Recently, another example of taking a story public involved the policy of Goodwill Industries to pay some of its workers who are disabled as little as 22 cents an hour, far below the standard minimum wage set by the federal government. It turns out that a very little known law allows a certain type of organization to be authorized to circumvent the minimum wage, and Goodwill is one such organization. Stakeholders, such as organizations representing people with disabilities, have called this policy into question, asking how an organization like Goodwill can treat its own clients so poorly.
Accountability to Funders
Accountability between funders and nonprofits is famous for largely being one-way, as is proven by, for instance, the consistently late contract payments by the state of Illinois. But at times that unidirectional responsibility can be deadly. Since early September, NPQ has been following a story out of New Mexico, where 15 behavioral health centers (constituting 80 percent of that system) were summarily closed by the state after they had undergone an audit in the search for overbillings or fraud. The closings occurred through withholding of public payments by the state, and clients were immediately transferred to Arizona-based agencies.
One might assume that there were very dark doings among these nonprofits, but the truth is that nobody knows if there were. The nonprofits never were given the audit findings, and even attempts by the media to get the document through freedom of information requests have come to naught. The Attorney General is now going through the cases one at a time. No criminal charges have been brought, though some cases of overbilling have been resolved. In some cases the agencies have re-opened, but some will end up closed for good. The New Mexico legislature is entertaining legislation that will guarantee such agencies due process in the future.
Conclusions and Takeaways
Is there a moral to this story? The nature of the nonprofit sector is that it accepts donations from the public and from organized philanthropies. It also accepts breaks in the form of exemption from some taxes. It is to be expected, then, that nonprofit organizations will be required to make accounts of how the money the public is making available is being used. What might be the emergent trend is that with the ability to go widely public with a story, using tools that allow one-sided storytelling and that can go viral quickly, stakeholders are able to announce and promote themselves and their positions on issues while asking what are often legitimate questions at the same time.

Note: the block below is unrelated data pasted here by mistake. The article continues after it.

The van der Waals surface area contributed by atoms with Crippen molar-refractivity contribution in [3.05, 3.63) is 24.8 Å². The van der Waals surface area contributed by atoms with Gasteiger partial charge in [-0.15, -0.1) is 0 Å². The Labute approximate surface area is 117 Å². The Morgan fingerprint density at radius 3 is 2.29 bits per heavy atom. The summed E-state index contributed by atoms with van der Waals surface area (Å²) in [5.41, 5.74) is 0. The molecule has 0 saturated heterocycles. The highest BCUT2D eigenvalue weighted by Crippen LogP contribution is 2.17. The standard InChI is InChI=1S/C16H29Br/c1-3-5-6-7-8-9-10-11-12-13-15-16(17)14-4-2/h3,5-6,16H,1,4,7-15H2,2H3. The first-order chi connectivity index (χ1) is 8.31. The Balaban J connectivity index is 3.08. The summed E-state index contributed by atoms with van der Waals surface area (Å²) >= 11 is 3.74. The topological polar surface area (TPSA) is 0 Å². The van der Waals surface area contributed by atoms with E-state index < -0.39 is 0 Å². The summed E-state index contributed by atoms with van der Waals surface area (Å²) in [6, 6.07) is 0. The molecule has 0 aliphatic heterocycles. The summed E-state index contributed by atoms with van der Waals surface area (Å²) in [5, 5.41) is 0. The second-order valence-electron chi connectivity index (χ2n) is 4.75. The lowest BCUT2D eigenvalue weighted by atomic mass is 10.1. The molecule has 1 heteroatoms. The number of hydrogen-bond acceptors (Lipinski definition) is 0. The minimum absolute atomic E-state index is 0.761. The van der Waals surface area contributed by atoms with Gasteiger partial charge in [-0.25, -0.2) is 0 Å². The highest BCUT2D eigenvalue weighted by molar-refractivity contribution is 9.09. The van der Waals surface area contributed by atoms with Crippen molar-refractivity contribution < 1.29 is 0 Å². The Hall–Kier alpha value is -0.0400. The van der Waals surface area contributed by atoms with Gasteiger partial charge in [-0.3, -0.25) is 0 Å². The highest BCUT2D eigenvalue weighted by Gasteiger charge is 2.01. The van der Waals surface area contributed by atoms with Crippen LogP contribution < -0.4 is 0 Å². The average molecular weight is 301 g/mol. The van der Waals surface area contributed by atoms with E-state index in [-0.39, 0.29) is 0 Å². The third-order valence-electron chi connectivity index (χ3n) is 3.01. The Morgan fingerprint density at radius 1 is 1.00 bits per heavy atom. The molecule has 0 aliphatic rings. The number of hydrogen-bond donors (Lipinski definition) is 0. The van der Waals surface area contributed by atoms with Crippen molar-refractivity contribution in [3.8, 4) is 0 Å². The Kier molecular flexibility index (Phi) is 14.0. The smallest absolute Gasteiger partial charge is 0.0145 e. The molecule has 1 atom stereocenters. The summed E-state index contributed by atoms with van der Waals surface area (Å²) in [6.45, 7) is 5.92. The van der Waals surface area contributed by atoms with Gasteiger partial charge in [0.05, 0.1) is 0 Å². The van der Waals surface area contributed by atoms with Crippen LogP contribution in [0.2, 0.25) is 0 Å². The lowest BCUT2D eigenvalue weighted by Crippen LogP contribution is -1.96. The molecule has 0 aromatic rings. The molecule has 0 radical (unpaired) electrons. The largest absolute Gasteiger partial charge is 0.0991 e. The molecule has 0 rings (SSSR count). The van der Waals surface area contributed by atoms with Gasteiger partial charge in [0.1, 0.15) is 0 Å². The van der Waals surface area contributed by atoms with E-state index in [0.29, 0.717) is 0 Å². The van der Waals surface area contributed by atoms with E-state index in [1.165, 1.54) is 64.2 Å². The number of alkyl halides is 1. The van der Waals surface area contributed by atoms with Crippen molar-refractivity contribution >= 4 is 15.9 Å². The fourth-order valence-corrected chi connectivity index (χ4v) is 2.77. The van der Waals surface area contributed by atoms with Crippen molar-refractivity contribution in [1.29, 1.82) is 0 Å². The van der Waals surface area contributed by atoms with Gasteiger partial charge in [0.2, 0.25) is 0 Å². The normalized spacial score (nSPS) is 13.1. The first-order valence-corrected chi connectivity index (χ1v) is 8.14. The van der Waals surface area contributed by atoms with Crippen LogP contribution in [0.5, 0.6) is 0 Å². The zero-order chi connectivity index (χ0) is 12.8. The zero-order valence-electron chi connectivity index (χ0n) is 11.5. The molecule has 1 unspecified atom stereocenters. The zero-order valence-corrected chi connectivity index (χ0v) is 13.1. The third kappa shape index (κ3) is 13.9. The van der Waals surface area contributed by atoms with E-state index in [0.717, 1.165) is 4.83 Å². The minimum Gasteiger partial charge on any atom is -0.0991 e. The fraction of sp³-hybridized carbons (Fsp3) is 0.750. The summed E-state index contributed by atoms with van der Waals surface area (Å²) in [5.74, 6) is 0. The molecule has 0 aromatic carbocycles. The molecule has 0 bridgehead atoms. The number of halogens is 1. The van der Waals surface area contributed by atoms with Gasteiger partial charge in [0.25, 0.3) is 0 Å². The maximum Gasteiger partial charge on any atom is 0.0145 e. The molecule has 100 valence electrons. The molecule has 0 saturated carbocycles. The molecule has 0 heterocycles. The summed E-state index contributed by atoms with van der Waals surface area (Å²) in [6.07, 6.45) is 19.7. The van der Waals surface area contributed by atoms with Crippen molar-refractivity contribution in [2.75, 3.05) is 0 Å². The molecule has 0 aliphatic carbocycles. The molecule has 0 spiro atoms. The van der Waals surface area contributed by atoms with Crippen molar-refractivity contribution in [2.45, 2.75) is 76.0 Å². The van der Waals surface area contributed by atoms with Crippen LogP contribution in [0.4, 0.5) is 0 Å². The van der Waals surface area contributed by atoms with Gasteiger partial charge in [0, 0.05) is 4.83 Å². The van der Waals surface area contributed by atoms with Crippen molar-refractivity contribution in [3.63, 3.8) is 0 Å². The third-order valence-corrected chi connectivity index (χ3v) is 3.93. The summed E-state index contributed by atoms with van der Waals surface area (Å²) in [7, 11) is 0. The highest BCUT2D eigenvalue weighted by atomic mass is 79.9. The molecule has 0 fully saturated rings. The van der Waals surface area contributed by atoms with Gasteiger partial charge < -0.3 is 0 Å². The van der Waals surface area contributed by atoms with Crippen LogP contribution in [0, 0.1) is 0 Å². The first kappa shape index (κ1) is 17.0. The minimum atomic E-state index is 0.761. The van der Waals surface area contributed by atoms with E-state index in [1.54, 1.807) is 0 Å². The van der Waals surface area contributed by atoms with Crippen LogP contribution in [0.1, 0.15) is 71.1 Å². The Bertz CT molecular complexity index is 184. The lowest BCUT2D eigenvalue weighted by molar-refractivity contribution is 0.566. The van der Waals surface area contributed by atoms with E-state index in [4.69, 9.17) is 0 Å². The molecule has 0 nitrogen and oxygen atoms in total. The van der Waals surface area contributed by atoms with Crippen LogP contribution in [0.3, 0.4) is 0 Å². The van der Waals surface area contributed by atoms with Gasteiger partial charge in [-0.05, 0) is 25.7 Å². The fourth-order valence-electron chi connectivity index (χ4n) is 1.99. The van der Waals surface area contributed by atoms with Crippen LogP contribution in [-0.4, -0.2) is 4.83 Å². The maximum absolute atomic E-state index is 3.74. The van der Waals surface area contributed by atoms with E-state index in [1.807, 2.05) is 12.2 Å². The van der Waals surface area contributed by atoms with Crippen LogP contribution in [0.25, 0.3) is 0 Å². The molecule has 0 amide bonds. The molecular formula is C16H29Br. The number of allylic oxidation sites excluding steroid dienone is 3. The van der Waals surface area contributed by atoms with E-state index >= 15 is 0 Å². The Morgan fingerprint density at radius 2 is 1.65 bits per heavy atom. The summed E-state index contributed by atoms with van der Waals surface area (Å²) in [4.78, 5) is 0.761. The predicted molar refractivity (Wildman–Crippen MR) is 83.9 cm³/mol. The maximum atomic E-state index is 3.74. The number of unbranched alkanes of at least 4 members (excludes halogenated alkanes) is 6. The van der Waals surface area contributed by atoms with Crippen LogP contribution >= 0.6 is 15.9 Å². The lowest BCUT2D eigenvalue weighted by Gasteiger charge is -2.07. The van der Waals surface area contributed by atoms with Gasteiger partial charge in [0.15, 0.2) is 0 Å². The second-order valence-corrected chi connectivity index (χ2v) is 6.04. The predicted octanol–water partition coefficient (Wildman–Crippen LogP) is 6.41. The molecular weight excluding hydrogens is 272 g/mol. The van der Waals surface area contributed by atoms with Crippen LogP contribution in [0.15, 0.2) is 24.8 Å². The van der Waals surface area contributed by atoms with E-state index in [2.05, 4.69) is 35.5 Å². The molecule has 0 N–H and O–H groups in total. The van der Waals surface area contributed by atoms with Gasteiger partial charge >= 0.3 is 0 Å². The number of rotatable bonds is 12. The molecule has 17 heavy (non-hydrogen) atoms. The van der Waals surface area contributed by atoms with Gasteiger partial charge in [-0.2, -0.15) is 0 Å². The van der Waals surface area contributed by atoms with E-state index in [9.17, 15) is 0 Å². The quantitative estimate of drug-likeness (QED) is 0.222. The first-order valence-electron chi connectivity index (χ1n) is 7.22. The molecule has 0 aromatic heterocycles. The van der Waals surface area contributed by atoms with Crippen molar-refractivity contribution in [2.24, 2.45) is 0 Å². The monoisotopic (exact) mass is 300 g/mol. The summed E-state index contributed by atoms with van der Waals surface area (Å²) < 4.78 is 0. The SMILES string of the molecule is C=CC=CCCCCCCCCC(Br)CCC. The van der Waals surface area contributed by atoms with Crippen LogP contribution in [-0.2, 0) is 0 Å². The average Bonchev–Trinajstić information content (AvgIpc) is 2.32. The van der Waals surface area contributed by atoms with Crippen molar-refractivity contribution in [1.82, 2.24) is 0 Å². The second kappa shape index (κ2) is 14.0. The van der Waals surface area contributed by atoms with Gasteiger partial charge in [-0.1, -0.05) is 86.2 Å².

The groups petitioning Goodwill Industries, for example, seem pretty comfortable knowing that their actions will not bring about change in the near future. However, they have been able to raise awareness of the issue and may be hoping to slowly move towards that infamous “tipping point” while also increasing their own visibility.
In another story NPQ covered, an organization of atheists asked to be part of an overtly faith-based organization’s soup kitchen initiative. They already knew that they would be rejected, but in doing so, and by doing it in the public eye, they were able to raise the visibility of their cause. Did they take this action to call attention to the exclusionary policy of the soup kitchen, or to raise awareness of their own cause?
In this brave new world of accountability, it seems that it is no longer enough for nonprofits to make their financial statements available upon request. It is no longer enough to respond to donor requirements to track outcomes and other measures of success. Now, it is necessary to prepare for stakeholders going public to ask tough questions, with the understanding that such whistleblowing may be as much about the accusers wanting to stake their claim as it is about any real concerns regarding the targeted nonprofit.
In many cases in 2013, the nonprofit under scrutiny acted in a way that was deemed to be out of line with the mission and values or was considered polarizing. This, then, opened the door for the critics to begin asking questions. All too often, the nonprofit seemed surprised, and their lack of a quick and adequate response met with negative results.
Rob Meiksins is the owner of, and a consultant at, Forward Steps Consulting LLC. He has worked in the nonprofit sector for most of his career, in roles ranging from intern to executive director, to board president, and, now, consultant. In addition to writing a few newswires for NPQ, Rob is a BoardSource Certified Governance Trainer, serves as co-chair of the Wisconsin Community Fund of Forward Community Investments, and has been a member of a giving circle for about 10 years. Currently calling Milwaukee home, Rob is proud to be married to a public high school teacher.